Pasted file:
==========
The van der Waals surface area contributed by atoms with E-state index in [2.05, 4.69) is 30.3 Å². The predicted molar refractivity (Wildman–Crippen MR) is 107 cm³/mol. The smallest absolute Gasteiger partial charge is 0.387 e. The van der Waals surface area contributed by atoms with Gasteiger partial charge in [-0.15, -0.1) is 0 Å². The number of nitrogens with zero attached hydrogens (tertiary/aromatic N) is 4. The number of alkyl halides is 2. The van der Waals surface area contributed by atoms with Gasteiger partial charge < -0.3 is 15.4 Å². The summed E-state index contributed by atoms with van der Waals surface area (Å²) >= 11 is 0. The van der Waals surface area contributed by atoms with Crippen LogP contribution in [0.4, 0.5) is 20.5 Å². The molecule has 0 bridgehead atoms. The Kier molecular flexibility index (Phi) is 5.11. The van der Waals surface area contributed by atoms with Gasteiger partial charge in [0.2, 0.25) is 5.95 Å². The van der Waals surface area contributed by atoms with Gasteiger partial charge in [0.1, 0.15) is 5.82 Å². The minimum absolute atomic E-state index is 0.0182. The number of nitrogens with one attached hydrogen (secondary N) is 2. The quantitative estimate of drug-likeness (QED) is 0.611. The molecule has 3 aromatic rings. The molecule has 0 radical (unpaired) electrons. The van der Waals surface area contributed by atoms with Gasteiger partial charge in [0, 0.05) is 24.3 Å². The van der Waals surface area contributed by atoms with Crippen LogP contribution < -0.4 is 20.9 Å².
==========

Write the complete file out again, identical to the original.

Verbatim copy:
The van der Waals surface area contributed by atoms with E-state index in [2.05, 4.69) is 30.3 Å². The predicted molar refractivity (Wildman–Crippen MR) is 107 cm³/mol. The smallest absolute Gasteiger partial charge is 0.387 e. The van der Waals surface area contributed by atoms with Gasteiger partial charge in [-0.15, -0.1) is 0 Å². The number of nitrogens with zero attached hydrogens (tertiary/aromatic N) is 4. The number of alkyl halides is 2. The van der Waals surface area contributed by atoms with Gasteiger partial charge < -0.3 is 15.4 Å². The summed E-state index contributed by atoms with van der Waals surface area (Å²) >= 11 is 0. The van der Waals surface area contributed by atoms with Crippen LogP contribution in [0.4, 0.5) is 20.5 Å². The molecule has 0 bridgehead atoms. The Kier molecular flexibility index (Phi) is 5.11. The van der Waals surface area contributed by atoms with Gasteiger partial charge in [0.2, 0.25) is 5.95 Å². The van der Waals surface area contributed by atoms with Gasteiger partial charge in [0.1, 0.15) is 5.82 Å². The minimum absolute atomic E-state index is 0.0182. The number of nitrogens with one attached hydrogen (secondary N) is 2. The quantitative estimate of drug-likeness (QED) is 0.611. The molecule has 3 aromatic rings. The molecule has 0 radical (unpaired) electrons. The van der Waals surface area contributed by atoms with Gasteiger partial charge in [0, 0.05) is 24.3 Å². The van der Waals surface area contributed by atoms with Crippen LogP contribution < -0.4 is 20.9 Å².